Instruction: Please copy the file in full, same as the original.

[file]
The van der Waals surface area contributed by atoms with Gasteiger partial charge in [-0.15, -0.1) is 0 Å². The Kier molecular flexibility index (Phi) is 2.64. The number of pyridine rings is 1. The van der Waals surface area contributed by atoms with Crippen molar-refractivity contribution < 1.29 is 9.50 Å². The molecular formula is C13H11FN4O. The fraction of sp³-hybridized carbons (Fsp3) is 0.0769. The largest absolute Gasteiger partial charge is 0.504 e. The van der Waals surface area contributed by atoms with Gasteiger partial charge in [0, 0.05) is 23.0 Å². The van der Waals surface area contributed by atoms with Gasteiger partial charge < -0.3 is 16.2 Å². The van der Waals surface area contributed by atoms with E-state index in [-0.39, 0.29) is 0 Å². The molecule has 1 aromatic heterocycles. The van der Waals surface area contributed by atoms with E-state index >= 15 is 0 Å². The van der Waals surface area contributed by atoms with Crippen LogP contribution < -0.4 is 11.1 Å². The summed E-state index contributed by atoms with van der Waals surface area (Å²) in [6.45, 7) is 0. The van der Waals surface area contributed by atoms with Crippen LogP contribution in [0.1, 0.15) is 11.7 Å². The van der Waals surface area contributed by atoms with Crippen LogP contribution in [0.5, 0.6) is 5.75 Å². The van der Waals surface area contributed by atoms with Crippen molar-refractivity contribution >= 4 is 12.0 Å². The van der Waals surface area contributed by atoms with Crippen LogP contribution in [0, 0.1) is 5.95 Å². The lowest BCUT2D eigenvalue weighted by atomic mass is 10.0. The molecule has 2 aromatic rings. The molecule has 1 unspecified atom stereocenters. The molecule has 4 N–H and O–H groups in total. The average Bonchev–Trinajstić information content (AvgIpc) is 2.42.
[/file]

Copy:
The van der Waals surface area contributed by atoms with Gasteiger partial charge in [-0.15, -0.1) is 0 Å². The Kier molecular flexibility index (Phi) is 2.64. The number of pyridine rings is 1. The van der Waals surface area contributed by atoms with Crippen molar-refractivity contribution < 1.29 is 9.50 Å². The molecular formula is C13H11FN4O. The fraction of sp³-hybridized carbons (Fsp3) is 0.0769. The largest absolute Gasteiger partial charge is 0.504 e. The van der Waals surface area contributed by atoms with Gasteiger partial charge in [0, 0.05) is 23.0 Å². The van der Waals surface area contributed by atoms with Gasteiger partial charge < -0.3 is 16.2 Å². The van der Waals surface area contributed by atoms with E-state index in [-0.39, 0.29) is 0 Å². The molecule has 1 aromatic heterocycles. The van der Waals surface area contributed by atoms with E-state index >= 15 is 0 Å². The van der Waals surface area contributed by atoms with Crippen LogP contribution < -0.4 is 11.1 Å². The summed E-state index contributed by atoms with van der Waals surface area (Å²) in [6.45, 7) is 0. The van der Waals surface area contributed by atoms with Crippen LogP contribution in [0.1, 0.15) is 11.7 Å². The van der Waals surface area contributed by atoms with Crippen LogP contribution in [0.5, 0.6) is 5.75 Å². The van der Waals surface area contributed by atoms with Crippen molar-refractivity contribution >= 4 is 12.0 Å². The van der Waals surface area contributed by atoms with Crippen LogP contribution in [0, 0.1) is 5.95 Å². The lowest BCUT2D eigenvalue weighted by atomic mass is 10.0. The molecule has 2 aromatic rings. The molecule has 1 unspecified atom stereocenters. The molecule has 4 N–H and O–H groups in total. The average Bonchev–Trinajstić information content (AvgIpc) is 2.42.